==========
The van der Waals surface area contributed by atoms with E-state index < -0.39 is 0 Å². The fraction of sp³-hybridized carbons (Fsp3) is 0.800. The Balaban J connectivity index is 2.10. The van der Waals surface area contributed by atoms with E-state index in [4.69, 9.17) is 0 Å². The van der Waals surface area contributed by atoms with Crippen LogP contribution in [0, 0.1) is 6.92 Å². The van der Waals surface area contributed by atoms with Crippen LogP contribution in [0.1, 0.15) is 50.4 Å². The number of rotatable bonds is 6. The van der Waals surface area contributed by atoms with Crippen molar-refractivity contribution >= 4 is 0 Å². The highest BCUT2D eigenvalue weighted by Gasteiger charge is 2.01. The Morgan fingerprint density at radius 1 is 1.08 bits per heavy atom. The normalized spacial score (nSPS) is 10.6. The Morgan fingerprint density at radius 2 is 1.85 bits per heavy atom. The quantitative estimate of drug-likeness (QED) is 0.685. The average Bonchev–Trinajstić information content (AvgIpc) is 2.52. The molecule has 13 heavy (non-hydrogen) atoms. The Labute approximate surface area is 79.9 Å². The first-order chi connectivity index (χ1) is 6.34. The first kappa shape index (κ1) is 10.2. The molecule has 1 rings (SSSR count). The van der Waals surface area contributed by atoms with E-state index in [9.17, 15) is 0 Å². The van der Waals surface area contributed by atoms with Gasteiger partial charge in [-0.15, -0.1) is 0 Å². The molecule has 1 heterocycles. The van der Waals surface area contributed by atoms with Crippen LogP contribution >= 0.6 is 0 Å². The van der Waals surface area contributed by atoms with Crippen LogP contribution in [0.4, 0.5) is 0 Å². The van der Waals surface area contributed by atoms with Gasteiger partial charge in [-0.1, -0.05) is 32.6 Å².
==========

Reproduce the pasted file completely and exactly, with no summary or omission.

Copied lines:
The van der Waals surface area contributed by atoms with E-state index < -0.39 is 0 Å². The fraction of sp³-hybridized carbons (Fsp3) is 0.800. The Balaban J connectivity index is 2.10. The van der Waals surface area contributed by atoms with E-state index in [4.69, 9.17) is 0 Å². The van der Waals surface area contributed by atoms with Crippen LogP contribution in [0, 0.1) is 6.92 Å². The van der Waals surface area contributed by atoms with Crippen LogP contribution in [0.1, 0.15) is 50.4 Å². The number of rotatable bonds is 6. The van der Waals surface area contributed by atoms with Crippen molar-refractivity contribution >= 4 is 0 Å². The highest BCUT2D eigenvalue weighted by Gasteiger charge is 2.01. The Morgan fingerprint density at radius 1 is 1.08 bits per heavy atom. The normalized spacial score (nSPS) is 10.6. The Morgan fingerprint density at radius 2 is 1.85 bits per heavy atom. The quantitative estimate of drug-likeness (QED) is 0.685. The average Bonchev–Trinajstić information content (AvgIpc) is 2.52. The molecule has 13 heavy (non-hydrogen) atoms. The Labute approximate surface area is 79.9 Å². The first-order chi connectivity index (χ1) is 6.34. The first kappa shape index (κ1) is 10.2. The molecule has 1 rings (SSSR count). The van der Waals surface area contributed by atoms with E-state index in [9.17, 15) is 0 Å². The van der Waals surface area contributed by atoms with Gasteiger partial charge in [-0.15, -0.1) is 0 Å². The molecule has 1 heterocycles. The van der Waals surface area contributed by atoms with Crippen LogP contribution >= 0.6 is 0 Å². The van der Waals surface area contributed by atoms with Crippen LogP contribution in [0.4, 0.5) is 0 Å². The van der Waals surface area contributed by atoms with Gasteiger partial charge in [-0.1, -0.05) is 32.6 Å².